For brain injury there is a strong sense that conventional treatment has had little impact on outcome.
The use of HBOT for chronic brain injury is based on the theory that, in any brain injury, there are inactive cells that have the potential to recover. According to this theory, these “idling neurons” exist in the ischemic penumbra, a transition area of dormant neurons between areas of dead tissue and the unaffected healthy tissue.
The oxygen availability to these cells stimulates the cells to function normally, reactivating them metabolically or electrically.
In contrast with the cognitive stimulation theory, the “idling neuron” theory views neuron inactivity denervation as the result of chronic hypoxia and postulates that restoring oxygen stimulates the growth of blood vessels and of new synaptic connections among previously dormant neurons. Supporters of the use of HBOT in brain injury argue that this theory has a stronger experimental base than the theory underlying restorative cognitive therapies.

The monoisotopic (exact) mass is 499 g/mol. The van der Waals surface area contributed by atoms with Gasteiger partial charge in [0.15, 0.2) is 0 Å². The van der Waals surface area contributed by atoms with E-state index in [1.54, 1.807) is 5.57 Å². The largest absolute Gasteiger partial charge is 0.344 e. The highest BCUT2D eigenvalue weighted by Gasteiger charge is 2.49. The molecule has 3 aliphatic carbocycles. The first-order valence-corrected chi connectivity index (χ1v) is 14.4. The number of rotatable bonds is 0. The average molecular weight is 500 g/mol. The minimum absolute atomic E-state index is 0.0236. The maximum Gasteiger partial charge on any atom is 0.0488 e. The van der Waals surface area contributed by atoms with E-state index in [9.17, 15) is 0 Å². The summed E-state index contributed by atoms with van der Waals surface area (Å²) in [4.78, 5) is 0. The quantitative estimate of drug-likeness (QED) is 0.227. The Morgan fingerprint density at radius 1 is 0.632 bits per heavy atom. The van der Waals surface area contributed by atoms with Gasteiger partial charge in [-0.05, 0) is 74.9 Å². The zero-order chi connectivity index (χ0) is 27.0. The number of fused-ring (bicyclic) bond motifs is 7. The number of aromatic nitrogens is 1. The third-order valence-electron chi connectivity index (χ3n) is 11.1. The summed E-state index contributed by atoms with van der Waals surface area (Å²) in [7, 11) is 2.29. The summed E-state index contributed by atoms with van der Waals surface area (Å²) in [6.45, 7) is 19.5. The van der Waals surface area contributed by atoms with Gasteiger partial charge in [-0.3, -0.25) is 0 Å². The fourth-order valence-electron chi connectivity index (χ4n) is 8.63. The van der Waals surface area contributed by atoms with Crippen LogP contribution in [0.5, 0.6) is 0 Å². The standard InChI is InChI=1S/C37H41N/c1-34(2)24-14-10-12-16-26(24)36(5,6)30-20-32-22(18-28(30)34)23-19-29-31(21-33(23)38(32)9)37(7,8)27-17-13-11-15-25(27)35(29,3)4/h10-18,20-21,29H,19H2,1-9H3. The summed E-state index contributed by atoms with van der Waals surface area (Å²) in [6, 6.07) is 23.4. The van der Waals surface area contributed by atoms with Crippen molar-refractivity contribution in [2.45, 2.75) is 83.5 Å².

In children with TBI, the addition of HBOT significantly improved outcome and quality of life and reduced the risk of complications. HBOT for brain injury is not likely to gain acceptance in routine clinical use until a clinical method of assessing its effectiveness in the individual patient is validated.
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